PAUL ELAM: “She is a disease that must be extirpated…Nothing she can do will help her now. It’s too late for forgiveness or mercy. The grinding wheels are in motion.”
ZENCO: “We’re coming for you honey. We will march forward on a road of your bones to victory.”
Australia is in the midst of a public health crisis. Men’s violence against women and children has reached epidemic proportions. It manifests in rape, battering, abuse and even murder.
White Ribbon statistics indicate that up to one in three women will be a victim of physical or sexual violence in their lifetimes. In 2012 Victoria Police Commissioner Ken Lay revealed that officers respond to domestic violence calls every ten minutes.
A woman is murdered by a current or former partner in Australia every week. Domestic Violence NSW has made an impassioned plea via a petition to Prime Minister Tony Abbott “to recognise domestic and family violence as a national emergency” and take action.
Despite the prevalence of men’s violence against women, there is little if any discussion about why some men beat, rape, abuse and murder them. Instead, the national dialogue surrounding the issue shifts attention from male perpetrators and onto female victims.
We ask, ‘Why don’t they leave?’ instead of ‘Why do some men kill women?’ In focusing on the behavior of victims rather than male perpetrators, the burden of responsibility for men’s violence- and for stopping it- is placed on women.
The language commonly used to describe male violence is itself watered down- named domestic violence, family violence- terms that fail to identify the gendered nature of this violence. This glosses over the reality that perpetrators are overwhelmingly men and victims primarily women and children. Read more
Paid For: My Journey Through Prostitution: a compelling take down of pro-prostitution myths
I recently read Rachel Moran’s autobiography Paid For: My Journey Through Prostitution (Spinifex Press, 2013). It is the most compelling take down of pro- prostitution myths I have ever read.
As Amnesty International goes against all it supposedly stands for in backing legalisation of the sex industry worldwide (so valiantly resisted by a number of Australian feminists at Amnesty branch meetings over the weekend – more to come on that), Rachel’s book stands as a powerful ‘No!’ to the global trade in the bodies of women and girls.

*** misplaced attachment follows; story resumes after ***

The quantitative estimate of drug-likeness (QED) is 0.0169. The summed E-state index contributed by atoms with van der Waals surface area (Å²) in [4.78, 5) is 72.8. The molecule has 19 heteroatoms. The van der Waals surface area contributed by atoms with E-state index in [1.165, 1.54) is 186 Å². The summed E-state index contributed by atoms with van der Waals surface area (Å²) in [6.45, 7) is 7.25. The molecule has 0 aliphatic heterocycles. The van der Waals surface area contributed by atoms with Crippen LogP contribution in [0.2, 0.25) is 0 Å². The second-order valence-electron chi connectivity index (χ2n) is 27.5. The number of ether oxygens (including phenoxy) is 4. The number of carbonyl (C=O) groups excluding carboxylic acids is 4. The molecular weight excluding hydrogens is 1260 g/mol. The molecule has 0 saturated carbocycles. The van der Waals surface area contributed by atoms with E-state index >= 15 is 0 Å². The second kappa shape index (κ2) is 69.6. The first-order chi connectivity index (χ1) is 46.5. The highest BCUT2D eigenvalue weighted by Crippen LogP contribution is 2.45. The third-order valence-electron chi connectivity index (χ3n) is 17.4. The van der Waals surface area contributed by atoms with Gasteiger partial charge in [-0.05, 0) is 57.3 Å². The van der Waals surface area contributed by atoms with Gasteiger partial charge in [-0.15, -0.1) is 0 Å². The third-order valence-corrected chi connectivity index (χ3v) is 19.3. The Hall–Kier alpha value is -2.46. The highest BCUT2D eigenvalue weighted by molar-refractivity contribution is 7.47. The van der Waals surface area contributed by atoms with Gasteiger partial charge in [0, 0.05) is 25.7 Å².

Rachel worked as a prostitute for 7 years in Ireland, finally managing to get out of the industry at 22. The book describes her experiences as well as breaks down myths and lies perpetuated by pop culture, the media, the sex industry, and even other feminists, about prostitution and is an incredibly powerful and brutally honest read.
When you are fifteen years old and destitute, too unskilled to work and too young to claim unemployment benefit, your body is all you have left to sell.
Rachel Moran grew up in severe poverty and a painfully troubled family. Taken into state care at fourteen, she became homeless and was in prostitution by the age of fifteen. For the next seven years Rachel lived life as a prostituted woman, isolated, drug-addicted, alienated.Rachel Moran’s experience was one of violence, loneliness, and relentless exploitation and abuse. Her story reveals the emotional cost of selling your body night after night in order to survive – loss of innocence, loss of self-worth and a loss of connection from mainstream society that makes it all the more difficult to escape the prostitution world.
At the age of 22 she managed, with remarkable strength, to liberate herself from that life. She went to university, gained a degree and forged a new life, but she always promised that one day she would complete this book. This is Rachel Moran’s story, written in her own words and in her own name.
A brave woman steps out from Ireland’s dark side and gives a clear-eyed account of the violence that is prostitution.
Susan McKay, former Chief Executive of the National Women’s Council of Ireland
Rachel Moran has wrought out of the depravity of the ‘prostitution experience’ an inspirational and brilliant memoir. Courageous and tender; ultimately her story is a searing indictment of men who buy sex.
Kathleen Barry, author of ‘Female Sexual Slavery’, ‘The Prostitution of Sexuality’ and ‘Unmaking War, Remaking Men’
An unprecedented testimony – brave, powerful and convincing.
Theo Dorgan, Irish broadcaster and poet
Prostitution survivor Rebecca Mott calls for total abolition
Prostitution survivor Rebecca Mott, who endured frequent rape, violence and torture while in the industry, has given an incredibly powerful speech on BBC radio on the truth about the sex industry.